But I haven’t picked yet — I’m still ruminating about the best spot for each of them — determined not to just plop them somewhere willy nilly.  This I do know, because of it’s color palette, the rudbeckia will be embarking on an adventure of its own — off to a very different part of the garden than the other shade or semi-shade plants.  It’s going to find its own hot spot in a yellow/orange themed bed.

Have your catalog weaknesses …(oops)…orders arrived yet?  Who will be joining your garden this spring?

Who knew?

Who knew?

Well, maybe you knew!

But I sure didn’t.

This is an Aralia that I planted two or three years ago. And this is apparently the beginning of a beautiful bloom stalk. I had no idea it would bloom.
I can’t wait to see what it looks like when each bud is open.
Do you have an aralia? Did you know?

By | 2016-04-14T02:40:12+00:00 November 4th, 2010|aralia, Blog, Sharing Nature's Garden|0 Comments

Revitalizing Rain

After our recent slow, soaking rain, I heard my plants in the garden give a collective sigh of relief.

Then the sun came out and several sad little specimens started lifting their frazzled foliage upward – reaching for the warmth radiating once again onto their little world.

Many things are very dormant. Some: dead-dormant. And most of the plants, while salvageable, are still sad. But the Aralia, above, once bowed over and brown, perked up again and was very pleased to be sporting some ravishing raindrops.
The teensy Bluebonnet plants are all still alive and beginning to grow again.
Many daffodil bulbs are popping up around various beds.
My Hellebores are a little worse for the wear, but they do have some fresh, new leaves. I can’t wait for the first blooms. Three of my 4 plants are new from last year and have never bloomed for me so I’m eager to see what they look like.
These darling little Hyacinths were a totally surprise when I happened upon them today. Forgot I’d planted them!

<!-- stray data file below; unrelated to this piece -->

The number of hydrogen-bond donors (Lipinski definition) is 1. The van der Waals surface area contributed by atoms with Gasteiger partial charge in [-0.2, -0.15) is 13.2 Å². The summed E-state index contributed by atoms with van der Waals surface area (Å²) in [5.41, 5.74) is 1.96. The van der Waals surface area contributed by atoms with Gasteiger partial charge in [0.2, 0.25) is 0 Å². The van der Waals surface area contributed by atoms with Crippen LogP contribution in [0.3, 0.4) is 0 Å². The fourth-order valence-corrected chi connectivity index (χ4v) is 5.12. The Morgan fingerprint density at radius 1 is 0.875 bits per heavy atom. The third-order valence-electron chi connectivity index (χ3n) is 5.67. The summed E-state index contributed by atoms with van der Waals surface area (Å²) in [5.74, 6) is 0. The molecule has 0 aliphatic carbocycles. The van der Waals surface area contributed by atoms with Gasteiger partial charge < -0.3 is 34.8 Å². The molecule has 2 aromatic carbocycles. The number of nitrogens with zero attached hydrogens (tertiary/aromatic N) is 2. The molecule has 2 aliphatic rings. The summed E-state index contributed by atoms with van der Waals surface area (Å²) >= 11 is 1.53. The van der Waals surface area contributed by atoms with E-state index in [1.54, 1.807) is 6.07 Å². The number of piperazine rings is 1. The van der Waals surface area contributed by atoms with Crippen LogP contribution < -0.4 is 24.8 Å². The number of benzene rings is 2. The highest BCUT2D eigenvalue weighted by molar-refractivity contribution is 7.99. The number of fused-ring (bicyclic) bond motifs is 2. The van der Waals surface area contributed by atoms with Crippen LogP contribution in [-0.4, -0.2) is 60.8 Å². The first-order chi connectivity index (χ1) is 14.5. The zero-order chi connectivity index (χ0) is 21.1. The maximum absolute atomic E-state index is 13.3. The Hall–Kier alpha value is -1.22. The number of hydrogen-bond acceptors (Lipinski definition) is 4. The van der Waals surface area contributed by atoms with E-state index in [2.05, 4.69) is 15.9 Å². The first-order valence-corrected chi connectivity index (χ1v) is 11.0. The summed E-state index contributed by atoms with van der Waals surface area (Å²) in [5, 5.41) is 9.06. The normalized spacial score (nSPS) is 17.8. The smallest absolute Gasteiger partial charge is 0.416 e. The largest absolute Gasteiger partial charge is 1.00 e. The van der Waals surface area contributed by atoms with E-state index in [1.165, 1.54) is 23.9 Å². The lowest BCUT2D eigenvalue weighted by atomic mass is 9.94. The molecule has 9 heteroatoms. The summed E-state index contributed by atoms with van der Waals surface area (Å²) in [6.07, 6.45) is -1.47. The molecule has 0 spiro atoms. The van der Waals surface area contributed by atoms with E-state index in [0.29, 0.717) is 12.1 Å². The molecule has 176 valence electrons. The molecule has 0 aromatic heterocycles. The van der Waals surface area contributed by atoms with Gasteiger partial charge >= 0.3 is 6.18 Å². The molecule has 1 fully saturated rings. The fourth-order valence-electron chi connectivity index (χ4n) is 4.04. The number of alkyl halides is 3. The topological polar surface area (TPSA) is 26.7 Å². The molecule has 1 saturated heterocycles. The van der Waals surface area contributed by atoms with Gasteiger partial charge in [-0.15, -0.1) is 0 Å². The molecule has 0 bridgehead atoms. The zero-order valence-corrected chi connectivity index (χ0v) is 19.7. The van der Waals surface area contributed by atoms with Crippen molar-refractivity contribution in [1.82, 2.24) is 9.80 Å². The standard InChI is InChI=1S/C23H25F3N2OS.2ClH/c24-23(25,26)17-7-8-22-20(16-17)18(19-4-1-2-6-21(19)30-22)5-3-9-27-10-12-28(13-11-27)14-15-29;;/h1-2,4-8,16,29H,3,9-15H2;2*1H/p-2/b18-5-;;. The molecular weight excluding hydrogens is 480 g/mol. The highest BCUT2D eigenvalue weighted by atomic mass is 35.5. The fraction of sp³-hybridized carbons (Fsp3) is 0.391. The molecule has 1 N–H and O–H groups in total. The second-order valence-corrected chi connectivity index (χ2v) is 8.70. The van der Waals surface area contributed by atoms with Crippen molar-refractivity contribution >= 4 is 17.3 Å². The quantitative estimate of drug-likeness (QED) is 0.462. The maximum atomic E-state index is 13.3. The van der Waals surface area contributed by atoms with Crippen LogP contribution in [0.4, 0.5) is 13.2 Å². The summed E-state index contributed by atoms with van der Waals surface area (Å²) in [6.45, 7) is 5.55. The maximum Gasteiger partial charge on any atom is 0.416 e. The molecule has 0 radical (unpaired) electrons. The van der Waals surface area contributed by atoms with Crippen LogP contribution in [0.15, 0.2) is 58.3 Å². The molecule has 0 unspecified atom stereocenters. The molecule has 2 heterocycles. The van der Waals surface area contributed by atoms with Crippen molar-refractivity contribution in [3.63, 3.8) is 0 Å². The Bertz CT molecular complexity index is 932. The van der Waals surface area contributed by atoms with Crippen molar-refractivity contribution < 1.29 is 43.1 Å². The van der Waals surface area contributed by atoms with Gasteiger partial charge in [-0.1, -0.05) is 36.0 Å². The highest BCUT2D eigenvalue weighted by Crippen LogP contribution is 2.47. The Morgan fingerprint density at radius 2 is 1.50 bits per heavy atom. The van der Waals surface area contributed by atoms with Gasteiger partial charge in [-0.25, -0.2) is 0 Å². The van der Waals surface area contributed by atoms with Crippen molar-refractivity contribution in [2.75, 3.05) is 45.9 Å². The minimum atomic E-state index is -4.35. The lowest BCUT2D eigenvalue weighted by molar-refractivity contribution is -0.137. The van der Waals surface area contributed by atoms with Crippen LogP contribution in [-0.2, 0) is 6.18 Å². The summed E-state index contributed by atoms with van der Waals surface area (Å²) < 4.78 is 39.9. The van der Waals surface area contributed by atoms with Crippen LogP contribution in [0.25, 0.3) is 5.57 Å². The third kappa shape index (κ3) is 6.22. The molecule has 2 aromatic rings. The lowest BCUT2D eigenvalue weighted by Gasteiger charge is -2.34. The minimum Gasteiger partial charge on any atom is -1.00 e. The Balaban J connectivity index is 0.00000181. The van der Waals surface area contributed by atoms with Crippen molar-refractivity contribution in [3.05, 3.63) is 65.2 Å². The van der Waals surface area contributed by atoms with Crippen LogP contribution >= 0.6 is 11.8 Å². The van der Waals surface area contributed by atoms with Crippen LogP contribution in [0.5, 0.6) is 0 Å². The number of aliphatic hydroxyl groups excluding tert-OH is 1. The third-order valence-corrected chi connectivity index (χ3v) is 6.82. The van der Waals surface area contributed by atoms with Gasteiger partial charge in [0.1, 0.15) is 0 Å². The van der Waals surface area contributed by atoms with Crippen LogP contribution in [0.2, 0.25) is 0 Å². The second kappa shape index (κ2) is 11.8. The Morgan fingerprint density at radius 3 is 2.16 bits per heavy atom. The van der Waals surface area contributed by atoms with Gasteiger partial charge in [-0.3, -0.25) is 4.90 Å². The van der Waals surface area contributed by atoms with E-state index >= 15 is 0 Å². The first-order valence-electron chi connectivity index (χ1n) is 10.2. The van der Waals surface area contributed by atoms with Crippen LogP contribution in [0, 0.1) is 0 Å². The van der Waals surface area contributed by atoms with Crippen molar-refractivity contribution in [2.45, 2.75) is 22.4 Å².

Who knows who this guy is! But he’s on the fast-track up.

This Autumn Joy Sedum survived all the cold – 18 and lower, without anything more than a few yellow leaves. And it’s blooming. Wow.
Then you turn around, and on the other hand…

Need I say more? Sigh…

Plants in a time of freeze…

Welcome back and Happy New Year!

I’ve been AWOL for the holiday-travel-birthday-holiday-travel-holiday-birthday season. (Technically, the last birthday isn’t over. Our 7-year old daughter and 12 little friends will be tumbling and eating pizza and cookie cake at the gymnastics center tomorrow afternoon!) But tonight is close enough!

I have so missed blogging. And I miss visiting other blogs, too. But I have to swear off entirely or I will get sucked into the vortex. (You know the vortex, don’tcha?!)

Sometimes life interferes with gardening and blogging, but boy I feel it. I miss the creative outlet and communing with nature and my blogging buds. I’ve been itching to garden, too, but our deep freeze is making that unlikely — this week, at least!

So I walked through the garden before last night’s 24F freeze to see what I could see.I know you will NOT believe this, but this is a Winecup that is STILL blooming from last Spring on the Rock Path! We have had frosts and light freezes already, and yet it still survives!
These are Daffodil bulbs peeking up to see what’s going on out here.
This is the very sad Agave desmettiana variegata. It did NOT fare as well through the light frosts of earlier Fall. In fact, it looks like mush. And last night did it in. Chalk one up to a lesson learned. I did not know it was so tender. All the other new Agaves in the garden this year seem to be weathering the storms ok.
This is my salmon and pink Acapulco Agastache – dead on top, but already bursting with new foliage from the base thanks to some recent sunny 50F days.
This Aralia is officially dead now. Totally wilter – I wonder if it will come back? Do you know?
This is the giant bowl of radishes, lettuce and Swiss Chard that I picked before the freeze. We ate the chard tonight with some bacon and balsamic vinegar and had radishes to eat by themselves. I pulled a 1015 onion and they are nowhere near forming bulbs. Think they are gonna bite the dust. Strawberries seem ok so far.

If they’re right (the mysterious “they”), tonight will be the true test if it gets down to 19F. (But then again, they said it might not get above freezing all day today, and I hit 39 and very sunny late afternoon here, so go figure!)

Be warm. Wherever you are, I’m sure it’s cold tonight!